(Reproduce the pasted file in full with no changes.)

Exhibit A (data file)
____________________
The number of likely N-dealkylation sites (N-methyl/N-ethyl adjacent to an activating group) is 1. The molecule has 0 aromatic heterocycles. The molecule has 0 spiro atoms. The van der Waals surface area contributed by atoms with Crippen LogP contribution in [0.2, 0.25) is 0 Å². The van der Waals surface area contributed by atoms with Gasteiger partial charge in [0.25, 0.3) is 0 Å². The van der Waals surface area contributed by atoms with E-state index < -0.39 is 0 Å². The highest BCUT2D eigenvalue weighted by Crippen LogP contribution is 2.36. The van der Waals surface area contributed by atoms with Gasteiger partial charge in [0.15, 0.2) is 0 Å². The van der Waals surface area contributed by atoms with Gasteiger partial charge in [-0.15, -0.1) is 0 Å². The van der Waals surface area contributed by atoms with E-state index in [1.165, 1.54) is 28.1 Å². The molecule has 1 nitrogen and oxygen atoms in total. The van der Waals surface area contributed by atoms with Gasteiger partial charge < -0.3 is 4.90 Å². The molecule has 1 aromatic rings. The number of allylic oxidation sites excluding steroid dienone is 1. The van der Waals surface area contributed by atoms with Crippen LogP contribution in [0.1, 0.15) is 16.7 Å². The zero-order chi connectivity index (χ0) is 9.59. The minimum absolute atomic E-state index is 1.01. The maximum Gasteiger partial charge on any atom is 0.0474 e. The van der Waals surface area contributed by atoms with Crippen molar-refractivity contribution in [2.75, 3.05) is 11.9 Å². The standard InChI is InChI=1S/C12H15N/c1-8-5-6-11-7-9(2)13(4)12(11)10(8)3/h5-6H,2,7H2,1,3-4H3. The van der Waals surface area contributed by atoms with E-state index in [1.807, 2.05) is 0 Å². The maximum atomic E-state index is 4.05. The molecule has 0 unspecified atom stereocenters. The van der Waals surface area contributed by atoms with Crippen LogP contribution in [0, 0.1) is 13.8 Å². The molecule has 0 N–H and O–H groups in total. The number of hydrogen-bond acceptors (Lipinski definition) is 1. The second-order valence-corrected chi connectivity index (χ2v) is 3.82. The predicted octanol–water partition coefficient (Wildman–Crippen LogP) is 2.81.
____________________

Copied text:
The number of likely N-dealkylation sites (N-methyl/N-ethyl adjacent to an activating group) is 1. The molecule has 0 aromatic heterocycles. The molecule has 0 spiro atoms. The van der Waals surface area contributed by atoms with Crippen LogP contribution in [0.2, 0.25) is 0 Å². The van der Waals surface area contributed by atoms with Gasteiger partial charge in [0.25, 0.3) is 0 Å². The van der Waals surface area contributed by atoms with E-state index < -0.39 is 0 Å². The highest BCUT2D eigenvalue weighted by Crippen LogP contribution is 2.36. The van der Waals surface area contributed by atoms with Gasteiger partial charge in [0.15, 0.2) is 0 Å². The van der Waals surface area contributed by atoms with Gasteiger partial charge in [-0.15, -0.1) is 0 Å². The van der Waals surface area contributed by atoms with E-state index in [1.165, 1.54) is 28.1 Å². The molecule has 1 nitrogen and oxygen atoms in total. The van der Waals surface area contributed by atoms with Gasteiger partial charge < -0.3 is 4.90 Å². The molecule has 1 aromatic rings. The number of allylic oxidation sites excluding steroid dienone is 1. The van der Waals surface area contributed by atoms with Crippen LogP contribution in [0.1, 0.15) is 16.7 Å². The zero-order chi connectivity index (χ0) is 9.59. The minimum absolute atomic E-state index is 1.01. The maximum Gasteiger partial charge on any atom is 0.0474 e. The van der Waals surface area contributed by atoms with Crippen molar-refractivity contribution in [2.75, 3.05) is 11.9 Å². The standard InChI is InChI=1S/C12H15N/c1-8-5-6-11-7-9(2)13(4)12(11)10(8)3/h5-6H,2,7H2,1,3-4H3. The van der Waals surface area contributed by atoms with E-state index in [1.807, 2.05) is 0 Å². The maximum atomic E-state index is 4.05. The molecule has 0 unspecified atom stereocenters. The van der Waals surface area contributed by atoms with Crippen LogP contribution in [0, 0.1) is 13.8 Å². The molecule has 0 N–H and O–H groups in total. The number of hydrogen-bond acceptors (Lipinski definition) is 1. The second-order valence-corrected chi connectivity index (χ2v) is 3.82. The predicted octanol–water partition coefficient (Wildman–Crippen LogP) is 2.81.